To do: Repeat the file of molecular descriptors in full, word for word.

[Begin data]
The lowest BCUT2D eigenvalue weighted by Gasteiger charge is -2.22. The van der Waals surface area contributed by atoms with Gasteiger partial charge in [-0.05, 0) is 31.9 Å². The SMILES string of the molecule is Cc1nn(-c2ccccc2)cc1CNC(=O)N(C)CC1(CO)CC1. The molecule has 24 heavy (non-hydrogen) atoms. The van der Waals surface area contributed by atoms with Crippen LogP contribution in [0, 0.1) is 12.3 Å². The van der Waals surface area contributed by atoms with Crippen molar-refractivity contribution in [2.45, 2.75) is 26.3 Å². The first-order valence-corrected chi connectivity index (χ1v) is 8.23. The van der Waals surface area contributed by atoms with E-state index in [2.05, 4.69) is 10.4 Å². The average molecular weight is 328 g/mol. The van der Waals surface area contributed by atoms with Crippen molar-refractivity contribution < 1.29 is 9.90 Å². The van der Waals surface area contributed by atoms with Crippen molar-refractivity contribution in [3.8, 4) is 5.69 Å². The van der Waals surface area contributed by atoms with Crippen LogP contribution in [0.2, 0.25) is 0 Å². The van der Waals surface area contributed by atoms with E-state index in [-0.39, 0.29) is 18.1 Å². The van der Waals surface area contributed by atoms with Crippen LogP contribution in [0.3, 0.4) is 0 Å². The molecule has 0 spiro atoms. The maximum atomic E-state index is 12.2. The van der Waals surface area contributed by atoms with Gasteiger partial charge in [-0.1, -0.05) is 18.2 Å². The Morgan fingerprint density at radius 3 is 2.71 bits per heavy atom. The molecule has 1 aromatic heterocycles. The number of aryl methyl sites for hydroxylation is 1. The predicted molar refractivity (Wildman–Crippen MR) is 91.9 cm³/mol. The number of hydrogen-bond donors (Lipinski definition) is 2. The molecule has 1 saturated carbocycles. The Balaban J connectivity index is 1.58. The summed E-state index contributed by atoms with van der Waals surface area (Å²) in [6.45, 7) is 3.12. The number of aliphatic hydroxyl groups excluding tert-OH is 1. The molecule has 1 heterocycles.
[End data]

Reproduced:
The lowest BCUT2D eigenvalue weighted by Gasteiger charge is -2.22. The van der Waals surface area contributed by atoms with Gasteiger partial charge in [-0.05, 0) is 31.9 Å². The SMILES string of the molecule is Cc1nn(-c2ccccc2)cc1CNC(=O)N(C)CC1(CO)CC1. The molecule has 24 heavy (non-hydrogen) atoms. The van der Waals surface area contributed by atoms with Crippen LogP contribution in [0, 0.1) is 12.3 Å². The van der Waals surface area contributed by atoms with Crippen molar-refractivity contribution in [2.45, 2.75) is 26.3 Å². The first-order valence-corrected chi connectivity index (χ1v) is 8.23. The van der Waals surface area contributed by atoms with E-state index in [2.05, 4.69) is 10.4 Å². The average molecular weight is 328 g/mol. The van der Waals surface area contributed by atoms with Crippen molar-refractivity contribution < 1.29 is 9.90 Å². The van der Waals surface area contributed by atoms with Crippen molar-refractivity contribution in [3.8, 4) is 5.69 Å². The van der Waals surface area contributed by atoms with Crippen LogP contribution in [0.2, 0.25) is 0 Å². The van der Waals surface area contributed by atoms with E-state index in [-0.39, 0.29) is 18.1 Å². The van der Waals surface area contributed by atoms with Crippen LogP contribution in [0.3, 0.4) is 0 Å². The molecule has 0 spiro atoms. The maximum atomic E-state index is 12.2. The van der Waals surface area contributed by atoms with Gasteiger partial charge in [-0.1, -0.05) is 18.2 Å². The Morgan fingerprint density at radius 3 is 2.71 bits per heavy atom. The molecule has 1 aromatic heterocycles. The number of aryl methyl sites for hydroxylation is 1. The predicted molar refractivity (Wildman–Crippen MR) is 91.9 cm³/mol. The number of hydrogen-bond donors (Lipinski definition) is 2. The molecule has 1 saturated carbocycles. The Balaban J connectivity index is 1.58. The summed E-state index contributed by atoms with van der Waals surface area (Å²) in [6.45, 7) is 3.12. The number of aliphatic hydroxyl groups excluding tert-OH is 1. The molecule has 1 heterocycles.